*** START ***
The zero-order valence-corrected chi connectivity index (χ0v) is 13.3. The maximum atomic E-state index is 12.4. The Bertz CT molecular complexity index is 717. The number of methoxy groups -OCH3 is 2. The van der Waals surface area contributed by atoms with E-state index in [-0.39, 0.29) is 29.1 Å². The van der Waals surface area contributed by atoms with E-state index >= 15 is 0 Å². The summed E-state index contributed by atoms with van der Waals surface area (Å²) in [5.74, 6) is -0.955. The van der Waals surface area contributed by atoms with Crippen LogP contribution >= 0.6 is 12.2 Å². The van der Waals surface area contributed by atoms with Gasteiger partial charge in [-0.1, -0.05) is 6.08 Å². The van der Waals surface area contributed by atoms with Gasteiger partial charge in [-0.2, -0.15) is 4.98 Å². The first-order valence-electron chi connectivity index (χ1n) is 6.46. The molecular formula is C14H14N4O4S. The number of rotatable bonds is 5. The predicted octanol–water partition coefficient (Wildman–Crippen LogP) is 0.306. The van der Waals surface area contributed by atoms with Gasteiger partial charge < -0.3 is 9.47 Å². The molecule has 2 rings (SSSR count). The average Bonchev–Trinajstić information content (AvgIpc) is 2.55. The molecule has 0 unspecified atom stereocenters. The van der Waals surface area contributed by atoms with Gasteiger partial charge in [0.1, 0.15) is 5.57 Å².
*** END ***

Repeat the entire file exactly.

The zero-order valence-corrected chi connectivity index (χ0v) is 13.3. The maximum atomic E-state index is 12.4. The Bertz CT molecular complexity index is 717. The number of methoxy groups -OCH3 is 2. The van der Waals surface area contributed by atoms with E-state index in [-0.39, 0.29) is 29.1 Å². The van der Waals surface area contributed by atoms with E-state index >= 15 is 0 Å². The summed E-state index contributed by atoms with van der Waals surface area (Å²) in [5.74, 6) is -0.955. The van der Waals surface area contributed by atoms with Crippen LogP contribution >= 0.6 is 12.2 Å². The van der Waals surface area contributed by atoms with Gasteiger partial charge in [-0.1, -0.05) is 6.08 Å². The van der Waals surface area contributed by atoms with Gasteiger partial charge in [-0.2, -0.15) is 4.98 Å². The first-order valence-electron chi connectivity index (χ1n) is 6.46. The molecular formula is C14H14N4O4S. The number of rotatable bonds is 5. The predicted octanol–water partition coefficient (Wildman–Crippen LogP) is 0.306. The van der Waals surface area contributed by atoms with Gasteiger partial charge < -0.3 is 9.47 Å². The molecule has 2 rings (SSSR count). The average Bonchev–Trinajstić information content (AvgIpc) is 2.55. The molecule has 0 unspecified atom stereocenters. The van der Waals surface area contributed by atoms with Gasteiger partial charge in [0.1, 0.15) is 5.57 Å².